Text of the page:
GPs leading COPD audit hope for NHS savings

A planned audit of COPD care could reduce expensive hospital admissions and help GPs improve prescribing habits, according to GPs leading the programme.

Spirometry: the National COPD Audit Programme will assess how the NHS performs on lung disease care (picture: Jim Varney)
Spirometry: the National COPD Audit Programme will assess how the NHS performs on lung disease care (picture: Jim Varney)

The new National COPD Audit Programme announced on Friday will assess how different parts of the NHS in England and Wales perform on lung disease care and identify where services can improve.

Plymouth GP Dr Rupert Jones, primary care lead for the programme, told GP that practices will be sent audit data so they can benchmark performance against neighbouring surgeries to ensure they are providing good quality care.

Avoiding exacerbations by providing appropriate treatments and referring to pulmonary rehabilitation services could also cut NHS spend on hospital admissions, he said.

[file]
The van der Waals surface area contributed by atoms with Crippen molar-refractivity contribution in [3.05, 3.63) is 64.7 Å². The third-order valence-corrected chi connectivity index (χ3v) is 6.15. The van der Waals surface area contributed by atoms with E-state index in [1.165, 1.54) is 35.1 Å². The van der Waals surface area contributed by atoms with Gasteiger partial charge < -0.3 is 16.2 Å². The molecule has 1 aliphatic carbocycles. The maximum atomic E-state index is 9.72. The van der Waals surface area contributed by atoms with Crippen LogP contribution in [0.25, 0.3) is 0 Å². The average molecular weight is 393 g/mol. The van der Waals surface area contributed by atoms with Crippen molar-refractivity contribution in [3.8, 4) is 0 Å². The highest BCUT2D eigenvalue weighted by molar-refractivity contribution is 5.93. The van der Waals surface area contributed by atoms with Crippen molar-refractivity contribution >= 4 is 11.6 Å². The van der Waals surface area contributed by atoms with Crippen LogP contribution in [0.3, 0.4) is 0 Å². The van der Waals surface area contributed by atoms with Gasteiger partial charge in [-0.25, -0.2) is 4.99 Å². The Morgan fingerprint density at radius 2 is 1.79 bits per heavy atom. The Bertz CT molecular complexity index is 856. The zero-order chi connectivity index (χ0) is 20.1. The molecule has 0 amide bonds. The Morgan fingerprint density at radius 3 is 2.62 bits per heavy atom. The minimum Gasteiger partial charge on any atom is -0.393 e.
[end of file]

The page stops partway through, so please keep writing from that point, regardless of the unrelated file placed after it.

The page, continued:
Dr Jones said: 'It will help to understand variations in care. Most GPs quite like to see how they are performing, and if they've not done so well, they can do something about it.'

He added: 'If we can keep COPD admissions down, we might be able to save money. In primary care we are in a good position to put in place optimal treatment to reduce the chances of being admitted.'

But he warned GPs to examine prescribing behaviour after reports of 'substantial variations' in prescribing rates between areas of England. 'A lot of inhaled steroids are prescribed when [the patients] don’t need them,' he said. 'Long-acting bronchodilators are prescribed when they won't help, and are expensive. There's a long way to go in that.'

Somerset GP Dr Steve Holmes, education lead for the Primary Care Respiratory Society, which will jointly lead clinical aspects of the audit, said: 'I am sure that the vast majority of practices in the UK will always look to improve the care they provide. Looking at the care we provide to our patients in a confidential way and trying to improve it is fundamental to the reason why most of us are passionate about the NHS and general practice.'

He added: 'If we can learn from ourselves and others to improve I think the majority of practices will be delighted that expert primary care clinicians will be linking with our specialist colleagues and patient organisations to look at care across all areas in the NHS and will look forward to the reporting.'

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